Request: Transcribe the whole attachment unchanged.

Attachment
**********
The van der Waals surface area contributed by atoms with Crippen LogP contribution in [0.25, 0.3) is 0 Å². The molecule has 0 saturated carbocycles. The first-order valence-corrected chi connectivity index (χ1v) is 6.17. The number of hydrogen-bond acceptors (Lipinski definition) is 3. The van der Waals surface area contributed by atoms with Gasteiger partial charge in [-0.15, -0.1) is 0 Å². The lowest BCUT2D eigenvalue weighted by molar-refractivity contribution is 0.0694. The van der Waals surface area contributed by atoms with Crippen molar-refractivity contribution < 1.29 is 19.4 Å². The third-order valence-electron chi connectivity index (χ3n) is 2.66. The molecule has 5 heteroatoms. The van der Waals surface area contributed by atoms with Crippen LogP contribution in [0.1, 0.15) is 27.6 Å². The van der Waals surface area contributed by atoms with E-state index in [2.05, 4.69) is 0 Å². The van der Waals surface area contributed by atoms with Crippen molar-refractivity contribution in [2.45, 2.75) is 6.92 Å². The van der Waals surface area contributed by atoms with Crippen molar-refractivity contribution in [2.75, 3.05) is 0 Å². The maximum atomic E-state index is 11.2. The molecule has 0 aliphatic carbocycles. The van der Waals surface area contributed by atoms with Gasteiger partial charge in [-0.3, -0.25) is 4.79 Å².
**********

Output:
The van der Waals surface area contributed by atoms with Crippen LogP contribution in [0.25, 0.3) is 0 Å². The molecule has 0 saturated carbocycles. The first-order valence-corrected chi connectivity index (χ1v) is 6.17. The number of hydrogen-bond acceptors (Lipinski definition) is 3. The van der Waals surface area contributed by atoms with Gasteiger partial charge in [-0.15, -0.1) is 0 Å². The lowest BCUT2D eigenvalue weighted by molar-refractivity contribution is 0.0694. The van der Waals surface area contributed by atoms with Crippen molar-refractivity contribution < 1.29 is 19.4 Å². The third-order valence-electron chi connectivity index (χ3n) is 2.66. The molecule has 5 heteroatoms. The van der Waals surface area contributed by atoms with Crippen LogP contribution in [0.1, 0.15) is 27.6 Å². The van der Waals surface area contributed by atoms with E-state index in [2.05, 4.69) is 0 Å². The van der Waals surface area contributed by atoms with Crippen molar-refractivity contribution in [2.45, 2.75) is 6.92 Å². The van der Waals surface area contributed by atoms with Crippen molar-refractivity contribution in [2.75, 3.05) is 0 Å². The maximum atomic E-state index is 11.2. The molecule has 0 aliphatic carbocycles. The van der Waals surface area contributed by atoms with Gasteiger partial charge in [-0.3, -0.25) is 4.79 Å².